Two Days, One Night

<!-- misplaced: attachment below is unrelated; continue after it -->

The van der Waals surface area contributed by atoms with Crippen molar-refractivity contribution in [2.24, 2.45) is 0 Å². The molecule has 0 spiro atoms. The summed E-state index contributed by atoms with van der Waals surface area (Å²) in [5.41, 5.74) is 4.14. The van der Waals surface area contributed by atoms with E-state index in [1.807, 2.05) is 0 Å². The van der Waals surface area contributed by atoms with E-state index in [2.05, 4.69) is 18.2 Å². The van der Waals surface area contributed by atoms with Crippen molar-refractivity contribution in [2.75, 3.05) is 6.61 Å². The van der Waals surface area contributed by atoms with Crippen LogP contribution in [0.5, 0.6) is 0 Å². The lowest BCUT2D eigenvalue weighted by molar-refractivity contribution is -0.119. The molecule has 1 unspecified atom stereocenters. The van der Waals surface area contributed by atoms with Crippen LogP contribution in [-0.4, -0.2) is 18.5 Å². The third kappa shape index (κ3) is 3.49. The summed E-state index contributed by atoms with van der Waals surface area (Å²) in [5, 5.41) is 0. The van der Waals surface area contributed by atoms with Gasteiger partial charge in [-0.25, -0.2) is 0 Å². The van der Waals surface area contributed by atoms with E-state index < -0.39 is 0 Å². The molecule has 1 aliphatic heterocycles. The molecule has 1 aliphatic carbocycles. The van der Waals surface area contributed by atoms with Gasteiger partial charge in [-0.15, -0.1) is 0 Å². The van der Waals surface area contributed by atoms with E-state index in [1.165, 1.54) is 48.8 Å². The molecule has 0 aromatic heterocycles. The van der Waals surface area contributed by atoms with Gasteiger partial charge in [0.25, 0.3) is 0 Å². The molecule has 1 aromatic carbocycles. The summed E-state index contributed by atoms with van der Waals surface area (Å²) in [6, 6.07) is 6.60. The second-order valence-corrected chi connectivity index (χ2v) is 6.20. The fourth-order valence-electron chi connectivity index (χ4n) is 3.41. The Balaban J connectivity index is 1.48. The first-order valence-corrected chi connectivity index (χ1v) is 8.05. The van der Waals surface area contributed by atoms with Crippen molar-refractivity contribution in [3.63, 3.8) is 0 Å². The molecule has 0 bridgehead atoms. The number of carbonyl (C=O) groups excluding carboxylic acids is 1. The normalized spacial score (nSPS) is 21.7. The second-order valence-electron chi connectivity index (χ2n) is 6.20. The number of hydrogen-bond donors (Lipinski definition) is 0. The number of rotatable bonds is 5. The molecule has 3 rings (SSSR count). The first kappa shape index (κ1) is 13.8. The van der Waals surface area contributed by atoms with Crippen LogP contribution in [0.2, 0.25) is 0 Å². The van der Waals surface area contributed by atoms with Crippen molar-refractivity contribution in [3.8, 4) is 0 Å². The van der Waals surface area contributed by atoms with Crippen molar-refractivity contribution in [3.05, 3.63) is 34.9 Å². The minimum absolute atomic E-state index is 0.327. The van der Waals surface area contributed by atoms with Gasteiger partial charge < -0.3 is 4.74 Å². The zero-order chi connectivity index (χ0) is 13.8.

Academy Award nominee Marion Cotillard gives the best performance of her career in Jean-Pierre and Luc Dardenne's powerful and emotionally devastating Two Days, One Night. The set-up is 12 Angry Men meets the world economic crisis—Cotillard plays a working mother whose colleagues vote to have her fired rather than lose their bonuses. Egged on by her husband, she is given the weekend to convince her co-workers to give up the money and take her back, an ego-demolishing task that doesn't exactly mix well with her copious anti-depressant use. As she drags herself from co-worker to co-worker, her misery becomes their misery, and a profound image of working-class dehumanization is drawn. The Dardennes have been producing insightful and bleak slices of lower-class life for over a quarter century, but with its shattering star turn and tighter narrative structure, Two Days, One Night is their most accessible movie yet.